It is time for Israel to march forward on the path of energy independence, which is green and under our control.
Israeli inventors lead the way around the world in the development of new solar energy technologies. They are being tested and used all around the world, but almost none at home. The only thing stopping from Israel leading the world in renewable energy are the policy bureaucrats in the Finance Ministry who blindly only the see the immediate bottom line and not the whole picture of real costs to the economy from the continued use of fossil fuels.
Along with the stubborn bureaucrats are the petty, small-minded do-littles in the Israel Land Authority who continuously block the use of open land in the Negev and the Arava for solar energy fields.
There are even applications from Beduin tribes in the Negev who would like to turn their large tracts of land from grazing for goats to solar panels grazing the sun to produce electricity. Imagine all of the “hasbara” value that could have for Israel.
What we need in this moment of crisis is the energy to lead, and the leaders to capture the energy. The privatesector entrepreneurs are ready to move the energy revolution forward with amazing speed. Within a year Israeli solar entrepreneurs could be producing 1000 MW and more of new electricity which is clean, green, efficient and becoming increasingly less expensive.
Yes, it is true that we will still have to subsidize renewable energy. It has not yet reached grid parity when the price of renewables will be equal to fossil fuels. But in the big picture it is already completely economically viable.
How many millions will be lost this summer because of power outages due to the lack of ability to meet demand? How many sick days are spent at home with the increasing numbers of people suffering from diseases such as asthma because of deteriorating air quality all around the country? Some people have suggested that we allow the electric plants to burn more cheap and dirty fuel this summer.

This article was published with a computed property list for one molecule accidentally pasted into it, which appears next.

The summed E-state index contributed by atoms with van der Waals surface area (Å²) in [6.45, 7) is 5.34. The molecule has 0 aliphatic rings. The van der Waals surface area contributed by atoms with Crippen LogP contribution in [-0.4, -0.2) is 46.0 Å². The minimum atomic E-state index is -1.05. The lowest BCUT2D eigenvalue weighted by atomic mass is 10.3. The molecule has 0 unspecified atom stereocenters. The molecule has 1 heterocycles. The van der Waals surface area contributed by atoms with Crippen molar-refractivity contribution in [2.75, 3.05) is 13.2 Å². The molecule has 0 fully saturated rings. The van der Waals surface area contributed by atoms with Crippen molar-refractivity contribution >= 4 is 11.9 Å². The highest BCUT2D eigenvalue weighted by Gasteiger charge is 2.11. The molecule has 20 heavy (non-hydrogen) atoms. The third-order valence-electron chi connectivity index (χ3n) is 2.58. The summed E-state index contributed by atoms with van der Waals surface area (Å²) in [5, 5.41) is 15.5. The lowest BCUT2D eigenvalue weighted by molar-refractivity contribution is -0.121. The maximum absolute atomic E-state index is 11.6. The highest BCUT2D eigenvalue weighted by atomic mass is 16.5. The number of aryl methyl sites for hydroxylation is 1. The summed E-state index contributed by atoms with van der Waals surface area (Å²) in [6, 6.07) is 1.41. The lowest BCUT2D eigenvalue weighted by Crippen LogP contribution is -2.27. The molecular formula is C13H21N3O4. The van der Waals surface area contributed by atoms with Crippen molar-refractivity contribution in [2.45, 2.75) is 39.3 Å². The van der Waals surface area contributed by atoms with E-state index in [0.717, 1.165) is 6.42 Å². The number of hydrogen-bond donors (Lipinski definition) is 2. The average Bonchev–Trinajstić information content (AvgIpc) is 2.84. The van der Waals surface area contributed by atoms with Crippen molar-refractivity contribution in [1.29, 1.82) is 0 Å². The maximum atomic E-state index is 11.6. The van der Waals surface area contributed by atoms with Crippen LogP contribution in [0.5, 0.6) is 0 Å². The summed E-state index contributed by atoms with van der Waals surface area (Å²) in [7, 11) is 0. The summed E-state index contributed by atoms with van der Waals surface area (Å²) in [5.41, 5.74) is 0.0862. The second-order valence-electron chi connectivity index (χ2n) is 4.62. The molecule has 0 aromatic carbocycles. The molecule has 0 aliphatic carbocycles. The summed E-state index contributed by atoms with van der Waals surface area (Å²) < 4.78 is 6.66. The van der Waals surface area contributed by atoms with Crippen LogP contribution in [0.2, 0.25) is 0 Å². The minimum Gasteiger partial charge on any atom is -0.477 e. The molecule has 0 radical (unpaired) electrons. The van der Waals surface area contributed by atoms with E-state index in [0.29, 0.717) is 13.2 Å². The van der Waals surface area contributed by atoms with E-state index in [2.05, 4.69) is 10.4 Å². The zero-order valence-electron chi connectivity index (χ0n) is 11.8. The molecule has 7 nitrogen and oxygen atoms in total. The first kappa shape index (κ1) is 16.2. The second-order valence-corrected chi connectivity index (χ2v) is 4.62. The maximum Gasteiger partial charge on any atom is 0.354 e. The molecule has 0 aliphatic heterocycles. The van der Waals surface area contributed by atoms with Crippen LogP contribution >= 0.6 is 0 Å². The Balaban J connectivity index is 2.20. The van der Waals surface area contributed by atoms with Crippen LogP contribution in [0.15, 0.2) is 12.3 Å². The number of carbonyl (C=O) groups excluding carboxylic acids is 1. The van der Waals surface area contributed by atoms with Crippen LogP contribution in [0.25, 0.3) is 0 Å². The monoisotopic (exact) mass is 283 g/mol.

Are they absolutely crazy? How can we be passive when bureaucrats are so willing to play with our public health – that is, your health and my health, and the health of our children? With Independence Day on the horizon, my wish for the coming year is to see a government directive to achieve as much energy independence over the next year as possible so that even if we don’t have Egyptian gas and even if we without any of the new gas from the Mediterranean, we will have an abundance of energy extracted from the power of the sun. So let the light shine on, and let’s turn it into usable energy! The writer is the co-chairman of IPCRI, the Israel Palestine Center for Research and Information, a columnist for The Jerusalem Post, a radio host on All for Peace Radio and the initiator and negotiator of the secret back channel for the release of Gilad Schalit.